However, to me, the big question involves what our industry will do to ignite (or perhaps reignite) consumer demand for home furnishings as the new year unfolds, especially because inflation-weary consumers are spending more for necessities such as food, utilities, gasoline and other day-to-day expenses.

According to the latest survey by PYMNTS, a source for data, news and insights on innovation in payments and the platforms powering the connected economy,  the average U.S. household now spends 65.4% of its total income on essential purchases. This works out to a collective $64 billion more being spent on essential purchases now than at the beginning of the year.

And while Americans will tighten their belts next year, they will continue to buy furniture. And, according to a recent survey by Statista, the majority of shoppers — at least for the time being — will buy their furniture at a brick-and-mortar store.

According to the Statista survey conducted in March 2022 in the United States, more than half of respondents (53%) reported that they shopped for furniture in-store. In comparison, around 43% reported they shopped for furniture online: 25% opted for an e-commerce platform, while 18% opted for buying furniture directly on the brand’s website.

The survey also found that, for shoppers buying furniture online, ease of shopping was seen as the biggest benefit to buying from that channel.

Consumers also identified lower prices (34%) and more available inventory (24%) as other reasons for purchasing furniture online.

With an eye toward 2023, brick-and-mortar furniture retailers would be wise to incorporate as many of the perceived consumer benefits of online shopping into their store formats.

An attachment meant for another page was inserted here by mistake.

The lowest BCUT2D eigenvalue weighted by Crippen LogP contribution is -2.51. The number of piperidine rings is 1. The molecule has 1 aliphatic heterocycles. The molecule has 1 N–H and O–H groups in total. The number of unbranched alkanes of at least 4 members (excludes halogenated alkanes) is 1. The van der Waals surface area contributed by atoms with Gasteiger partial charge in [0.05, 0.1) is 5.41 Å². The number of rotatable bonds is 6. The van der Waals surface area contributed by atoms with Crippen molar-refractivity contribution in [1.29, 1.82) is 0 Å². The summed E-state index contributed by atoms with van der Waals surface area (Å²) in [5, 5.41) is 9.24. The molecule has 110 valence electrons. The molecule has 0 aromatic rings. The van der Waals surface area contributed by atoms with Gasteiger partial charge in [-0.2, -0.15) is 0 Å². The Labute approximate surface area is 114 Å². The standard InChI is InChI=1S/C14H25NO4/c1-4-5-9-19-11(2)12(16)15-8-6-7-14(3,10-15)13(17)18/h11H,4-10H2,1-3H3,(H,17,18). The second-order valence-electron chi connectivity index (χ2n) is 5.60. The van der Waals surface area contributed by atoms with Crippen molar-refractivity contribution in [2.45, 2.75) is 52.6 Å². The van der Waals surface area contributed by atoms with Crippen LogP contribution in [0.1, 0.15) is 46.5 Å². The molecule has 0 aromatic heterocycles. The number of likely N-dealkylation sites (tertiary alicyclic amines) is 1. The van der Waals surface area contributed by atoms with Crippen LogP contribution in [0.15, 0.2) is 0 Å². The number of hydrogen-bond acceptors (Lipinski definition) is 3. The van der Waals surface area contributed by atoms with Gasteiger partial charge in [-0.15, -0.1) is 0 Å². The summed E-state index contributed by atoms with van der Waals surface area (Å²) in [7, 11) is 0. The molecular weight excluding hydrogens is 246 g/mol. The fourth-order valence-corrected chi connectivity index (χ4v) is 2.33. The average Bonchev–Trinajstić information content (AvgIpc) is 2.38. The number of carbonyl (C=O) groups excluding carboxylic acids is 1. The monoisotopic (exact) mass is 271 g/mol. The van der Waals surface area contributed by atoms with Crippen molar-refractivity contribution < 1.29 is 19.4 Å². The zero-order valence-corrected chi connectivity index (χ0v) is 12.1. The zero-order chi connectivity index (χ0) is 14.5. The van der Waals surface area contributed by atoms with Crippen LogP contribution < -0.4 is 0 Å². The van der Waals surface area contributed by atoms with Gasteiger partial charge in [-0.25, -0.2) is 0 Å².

So, with all of this in mind, what might 2023 look like for the home furnishings sector? I think on Jan. 1, 2023, our world will look remarkably like it did at 11:59 p.m. on Dec. 31, 2022.

However, as the year unfolds, inventory levels for many suppliers and retailers will still be top-heavy and will probably remain that way at least until the second quarter of 2023.

Based on our industry’s history, I suspect we will also see a flurry of ongoing promotions, sales and special financing to help thin the glut of excess inventory.

Unless record levels of inflation mitigate themselves, don’t be surprised to see many suppliers and retailers, especially those who were struggling, throw in the towel: a move that will set the stage for well-heeled players (both from within the industry and from outside) to make acquisitions.

Should that happen, watch for the big to get even bigger, and keep an eye out for more consolidation, new alliances, new partnerships and a subsequent growing appetite among the biggest players to become even more efficient, seamless and dominant.

As for consumers, technology has and will continue to empower them as never before. Armed with a screen, be it on their phone, tablet or computer, they will have access to unlimited shopping experiences from a host of different channels.

And while they will spend more time shopping online, the sheltering-in-place recommendations by the government and various Covid-19-related lockdowns seem to have reignited many consumers’ desires for in-store shopping experiences.

According to a recent survey by Publicis Sapient, most consumers say they prefer to shop in a brick-and-mortar store for some items such as apparel and furniture.

However, now used to the ease and convenience of online shopping, the survey found that consumers will want to find those same benefits from a traditional retailer.

Specifically, the study reported that 69% of shoppers said they expect to see new merchandise when visiting a store or a site; 87% begin their search in a digital channel and a whopping 64% of the shoppers surveyed agree or strongly agree that retailers don’t truly know them.

Depending on whether one is a glass-half-filled or glass-half-empty type, that last factoid — that 64% of shoppers don’t believe retailers know them — can be devastating or exhilarating.

The pandemic has given each of us a fresh canvas. The question — and this one only you can answer — is this: What will we see when we look at your canvas?

2 thoughts on “Year-end musings on the state of the industry

  1. Ray’s last comment that consumers don’t believe retailers know them can explain Gallery’s success in Houston. The folks in Houston know Mattress Mac!